One member of staff found that providing audio feedback was a more efficient process:

“Although the process was new to me and I made several false starts with the recording, it took me no more than an hour to record and upload a 17 minute sound file.  Writing a Word document covering the same ground has taken me up to 2 hours in the past.”
(Dr Bill Dixon, School of Sociology and Criminology).

Audio feedback was found to be popular with undergraduate chemistry students, with many students highlighting “the thorough, in-depth and detailed nature of the feedback in comparison with written feedback” and commenting “positively on the feedback being more ‘personal’ than written feedback”.

Revised business processes for assessment  will give a more consistent student experience between programmes and modules, reducing institutional risk related to student satisfaction and retention.

How can you implement the ideas to realise the benefits?

Supporting the minority of academics who are willing to ‘have a go’ has paid dividends at Keele in both their influence with colleagues who are more resistant to change in practice, and also in demonstrating novel approaches to assessment to the rest of the institution. Involving stakeholders as soon as possible, through various channels, and consulting support staff and administrators as well, has resulted in a fairly swift uptake across the university. Software, hardware and support were also provided for encouraging adoption of the new processes, made as simple as possible for ease of use.

“The project also promoted innovation in giving feedback… I have no doubt the project outcomes will be well received by the University Committee and that the proposed technology assisted assessment… will impact significantly on the quality and efficiency of our assessment and feedback processes.”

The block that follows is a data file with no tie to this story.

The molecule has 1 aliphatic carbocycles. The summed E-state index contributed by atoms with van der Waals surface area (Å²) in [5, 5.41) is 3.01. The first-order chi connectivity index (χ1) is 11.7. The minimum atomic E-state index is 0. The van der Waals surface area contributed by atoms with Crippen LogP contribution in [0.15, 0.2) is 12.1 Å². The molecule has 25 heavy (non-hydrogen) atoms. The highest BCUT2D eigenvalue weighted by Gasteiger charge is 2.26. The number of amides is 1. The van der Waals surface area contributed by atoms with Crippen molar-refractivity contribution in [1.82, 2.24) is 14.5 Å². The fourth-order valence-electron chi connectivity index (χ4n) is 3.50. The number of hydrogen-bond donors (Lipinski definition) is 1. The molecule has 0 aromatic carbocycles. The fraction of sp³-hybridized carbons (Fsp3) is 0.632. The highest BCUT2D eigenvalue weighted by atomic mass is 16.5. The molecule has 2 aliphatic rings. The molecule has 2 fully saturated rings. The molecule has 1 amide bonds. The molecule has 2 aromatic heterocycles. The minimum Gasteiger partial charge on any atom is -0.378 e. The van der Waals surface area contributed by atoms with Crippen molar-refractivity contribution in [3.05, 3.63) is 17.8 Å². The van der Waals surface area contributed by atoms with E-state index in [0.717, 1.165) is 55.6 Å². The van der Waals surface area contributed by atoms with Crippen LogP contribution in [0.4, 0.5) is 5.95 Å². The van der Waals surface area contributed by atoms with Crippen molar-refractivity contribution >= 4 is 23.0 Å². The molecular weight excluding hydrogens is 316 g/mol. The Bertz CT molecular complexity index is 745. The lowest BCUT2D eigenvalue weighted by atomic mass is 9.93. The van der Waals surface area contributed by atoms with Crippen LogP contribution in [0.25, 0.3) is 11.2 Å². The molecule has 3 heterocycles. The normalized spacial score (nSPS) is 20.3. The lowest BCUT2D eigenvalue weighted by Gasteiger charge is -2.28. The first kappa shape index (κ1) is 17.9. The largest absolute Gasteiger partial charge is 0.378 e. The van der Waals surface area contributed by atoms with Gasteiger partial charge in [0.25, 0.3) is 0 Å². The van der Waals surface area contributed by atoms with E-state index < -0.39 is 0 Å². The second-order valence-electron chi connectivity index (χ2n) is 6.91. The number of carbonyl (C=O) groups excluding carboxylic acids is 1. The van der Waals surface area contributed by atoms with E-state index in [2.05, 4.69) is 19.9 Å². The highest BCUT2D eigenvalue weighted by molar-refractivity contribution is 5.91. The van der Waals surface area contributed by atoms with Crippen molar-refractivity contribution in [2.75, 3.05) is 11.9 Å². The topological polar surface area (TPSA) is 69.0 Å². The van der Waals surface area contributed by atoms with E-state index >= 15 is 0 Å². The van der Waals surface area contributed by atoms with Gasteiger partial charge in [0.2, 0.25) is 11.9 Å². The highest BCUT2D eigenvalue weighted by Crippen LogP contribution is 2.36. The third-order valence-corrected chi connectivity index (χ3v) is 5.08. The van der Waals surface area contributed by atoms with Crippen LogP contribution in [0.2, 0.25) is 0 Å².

(Professor Marilyn Andrews, Pro-Vice Chancellor, Education and Student Experience, Keele)

At UWN, a migration from MLE to Moodle has enabled and encouraged academic staff to engage with new assessment processes such as e-submit, e-mark and e-feedback.  Following a successful trial in developing verbal assessment with use of digital technology within the UWN School of Art, Media and Design, this project is now being expanded across a wide range of traditional and non-traditional students, and should result in further case studies.

Further Information

The Keele University Building capacity blog provides links to all available project documentation including evaluation material gathered from the twenty innovation projects supported by project.

This project adopted principles of institution wide change in assessment exemplified by the Scottish Funding Council funded REAP project (Strathclyde) and the HEA funded TESTA project (Winchester).

Both at Keele and UWN, JISC project outputs informed the pedagogy behind the design decisions, in particular those embedded in the recommended processes, e.g.

The Effective Assessment in a Digital Age publication supplied a framework and guide for the mini-projects.

Further JISC project outputs were consulted concerning technical integration of systems, e.g.
ceLTIc (Creating Environments for Learning using Tightly Integrated Components) (Edinburgh)